https://sherylkane.typepad.com > Granada

One of the things I wondered about, when Lisa and I decided to go to three Andalucian cities (Sevilla, Granada, and Cordoba), was whether they would all look and feel the same, so similar that they would later merge into one indistinguishable memory. That concern couldn't have been more unfounded. Sevilla felt like a city of memory, a place where time stood still, and Cordoba felt charming but claustrophobic, all tall walls and whitewash, but Granada, though smaller, was lively and modern and thoroughly enjoyable. Paradoxically, it doesn't offer much more than two or three days' worth of tourist entertainment, but I think I could happily live there for quite a while without getting bored. It is a tourist haven largely because of the Alhambra, an impressive site that receives some 7000 visitors a day, seven days a week, but it also has cramped old neighborhoods, moden shopping, and offices, all of which somehow blend together seamlessly, one ancient block running into a recent one without a jarring change in architecture. By contrast, Sevilla bothered me because it felt like two cities - medieval Sevilla on one side of the river, more modern-looking Triana and other neighborhoods, which we didn't explore, on the other.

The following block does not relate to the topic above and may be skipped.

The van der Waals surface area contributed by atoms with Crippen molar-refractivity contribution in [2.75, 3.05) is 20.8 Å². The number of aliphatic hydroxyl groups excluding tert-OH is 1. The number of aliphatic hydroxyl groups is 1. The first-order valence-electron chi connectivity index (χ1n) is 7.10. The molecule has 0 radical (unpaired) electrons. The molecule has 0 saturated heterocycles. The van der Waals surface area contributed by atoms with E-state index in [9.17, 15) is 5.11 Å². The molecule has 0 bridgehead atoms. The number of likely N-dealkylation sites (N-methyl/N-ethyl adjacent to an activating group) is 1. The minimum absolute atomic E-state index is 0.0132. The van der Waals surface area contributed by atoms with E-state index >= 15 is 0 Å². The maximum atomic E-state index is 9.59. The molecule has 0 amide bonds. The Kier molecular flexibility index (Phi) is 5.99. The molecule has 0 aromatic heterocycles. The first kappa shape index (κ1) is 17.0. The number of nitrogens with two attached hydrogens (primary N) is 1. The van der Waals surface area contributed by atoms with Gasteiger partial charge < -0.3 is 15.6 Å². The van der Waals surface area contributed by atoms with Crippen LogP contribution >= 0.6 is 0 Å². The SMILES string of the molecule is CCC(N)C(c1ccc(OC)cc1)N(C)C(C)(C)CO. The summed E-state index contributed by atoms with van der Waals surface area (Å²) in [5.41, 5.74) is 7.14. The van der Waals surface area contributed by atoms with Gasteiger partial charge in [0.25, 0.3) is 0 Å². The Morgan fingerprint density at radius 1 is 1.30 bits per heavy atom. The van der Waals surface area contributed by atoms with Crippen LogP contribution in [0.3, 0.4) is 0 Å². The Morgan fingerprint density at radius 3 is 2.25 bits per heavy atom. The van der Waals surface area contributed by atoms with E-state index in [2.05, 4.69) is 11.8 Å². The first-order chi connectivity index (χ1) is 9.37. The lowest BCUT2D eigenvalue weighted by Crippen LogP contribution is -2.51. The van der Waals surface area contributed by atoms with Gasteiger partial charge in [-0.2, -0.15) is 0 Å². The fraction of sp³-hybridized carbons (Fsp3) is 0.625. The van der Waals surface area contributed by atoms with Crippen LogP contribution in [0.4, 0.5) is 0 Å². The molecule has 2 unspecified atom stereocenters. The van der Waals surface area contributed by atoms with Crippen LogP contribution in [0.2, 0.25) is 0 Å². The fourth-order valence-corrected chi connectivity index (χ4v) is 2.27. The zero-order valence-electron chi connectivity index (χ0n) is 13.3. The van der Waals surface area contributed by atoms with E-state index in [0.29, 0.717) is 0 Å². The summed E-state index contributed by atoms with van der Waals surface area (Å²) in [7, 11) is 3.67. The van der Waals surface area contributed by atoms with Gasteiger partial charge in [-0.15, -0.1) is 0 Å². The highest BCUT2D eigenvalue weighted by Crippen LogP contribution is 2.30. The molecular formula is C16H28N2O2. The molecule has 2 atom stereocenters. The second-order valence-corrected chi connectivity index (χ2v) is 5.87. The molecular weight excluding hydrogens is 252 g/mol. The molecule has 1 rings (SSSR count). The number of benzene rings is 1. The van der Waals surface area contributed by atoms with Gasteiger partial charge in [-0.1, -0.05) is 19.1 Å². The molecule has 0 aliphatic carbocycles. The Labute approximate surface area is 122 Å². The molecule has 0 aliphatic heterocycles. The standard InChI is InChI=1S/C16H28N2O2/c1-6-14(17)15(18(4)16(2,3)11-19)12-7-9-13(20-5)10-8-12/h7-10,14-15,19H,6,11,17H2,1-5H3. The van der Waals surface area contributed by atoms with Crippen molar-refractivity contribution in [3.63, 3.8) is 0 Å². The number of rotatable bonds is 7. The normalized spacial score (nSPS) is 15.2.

Spain_115
Spain_116
Spain_120
Spain_121
Spain_122
Spain_127
Spain_125
Spain_126
Spain_128
Spain_129
Spain_131
Spain_132
Spain_133
Spain_134
Spain_135
Spain_138
Spain_139
Spain_140
Spain_141
Spain_142
Spain_143
Spain_145
Spain_144
Spain_147
Spain_148
Spain_150
Spain_149
Spain_151
Spain_155
Spain_157